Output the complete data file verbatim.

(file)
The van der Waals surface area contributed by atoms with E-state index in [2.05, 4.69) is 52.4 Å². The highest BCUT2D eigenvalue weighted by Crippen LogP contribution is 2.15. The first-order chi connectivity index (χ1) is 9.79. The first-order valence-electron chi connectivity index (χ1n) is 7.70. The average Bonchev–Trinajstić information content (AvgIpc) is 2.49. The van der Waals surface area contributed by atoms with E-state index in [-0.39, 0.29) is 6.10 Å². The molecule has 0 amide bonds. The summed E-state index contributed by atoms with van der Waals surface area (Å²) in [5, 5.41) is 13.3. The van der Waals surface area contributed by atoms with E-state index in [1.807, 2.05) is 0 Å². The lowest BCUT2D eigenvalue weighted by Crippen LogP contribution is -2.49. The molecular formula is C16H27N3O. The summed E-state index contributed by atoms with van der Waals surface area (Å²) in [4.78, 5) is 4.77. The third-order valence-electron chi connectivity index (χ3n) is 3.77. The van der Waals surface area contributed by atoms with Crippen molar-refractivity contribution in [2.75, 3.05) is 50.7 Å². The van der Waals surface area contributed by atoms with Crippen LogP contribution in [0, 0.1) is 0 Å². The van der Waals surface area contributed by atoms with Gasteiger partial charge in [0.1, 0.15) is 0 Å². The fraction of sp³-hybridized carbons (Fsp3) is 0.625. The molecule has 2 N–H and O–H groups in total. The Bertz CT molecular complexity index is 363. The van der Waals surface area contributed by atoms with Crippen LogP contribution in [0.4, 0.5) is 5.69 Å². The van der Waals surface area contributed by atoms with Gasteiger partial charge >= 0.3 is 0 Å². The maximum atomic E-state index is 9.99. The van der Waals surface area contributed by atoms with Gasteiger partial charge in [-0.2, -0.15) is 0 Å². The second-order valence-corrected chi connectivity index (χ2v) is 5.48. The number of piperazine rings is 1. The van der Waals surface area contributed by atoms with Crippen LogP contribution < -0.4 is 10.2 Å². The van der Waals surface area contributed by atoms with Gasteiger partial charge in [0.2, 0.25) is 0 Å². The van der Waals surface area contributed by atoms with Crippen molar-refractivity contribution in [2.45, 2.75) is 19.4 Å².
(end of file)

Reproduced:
The van der Waals surface area contributed by atoms with E-state index in [2.05, 4.69) is 52.4 Å². The highest BCUT2D eigenvalue weighted by Crippen LogP contribution is 2.15. The first-order chi connectivity index (χ1) is 9.79. The first-order valence-electron chi connectivity index (χ1n) is 7.70. The average Bonchev–Trinajstić information content (AvgIpc) is 2.49. The van der Waals surface area contributed by atoms with E-state index in [-0.39, 0.29) is 6.10 Å². The molecule has 0 amide bonds. The summed E-state index contributed by atoms with van der Waals surface area (Å²) in [5, 5.41) is 13.3. The van der Waals surface area contributed by atoms with E-state index in [1.807, 2.05) is 0 Å². The lowest BCUT2D eigenvalue weighted by Crippen LogP contribution is -2.49. The molecular formula is C16H27N3O. The summed E-state index contributed by atoms with van der Waals surface area (Å²) in [4.78, 5) is 4.77. The third-order valence-electron chi connectivity index (χ3n) is 3.77. The van der Waals surface area contributed by atoms with Crippen molar-refractivity contribution in [2.75, 3.05) is 50.7 Å². The van der Waals surface area contributed by atoms with Crippen LogP contribution in [0, 0.1) is 0 Å². The van der Waals surface area contributed by atoms with Gasteiger partial charge in [0.1, 0.15) is 0 Å². The fraction of sp³-hybridized carbons (Fsp3) is 0.625. The molecule has 2 N–H and O–H groups in total. The Bertz CT molecular complexity index is 363. The van der Waals surface area contributed by atoms with Crippen LogP contribution in [0.4, 0.5) is 5.69 Å². The van der Waals surface area contributed by atoms with Gasteiger partial charge >= 0.3 is 0 Å². The maximum atomic E-state index is 9.99. The van der Waals surface area contributed by atoms with Gasteiger partial charge in [-0.2, -0.15) is 0 Å². The second-order valence-corrected chi connectivity index (χ2v) is 5.48. The number of piperazine rings is 1. The van der Waals surface area contributed by atoms with Crippen LogP contribution < -0.4 is 10.2 Å². The van der Waals surface area contributed by atoms with Gasteiger partial charge in [0.2, 0.25) is 0 Å². The van der Waals surface area contributed by atoms with Crippen molar-refractivity contribution in [2.45, 2.75) is 19.4 Å².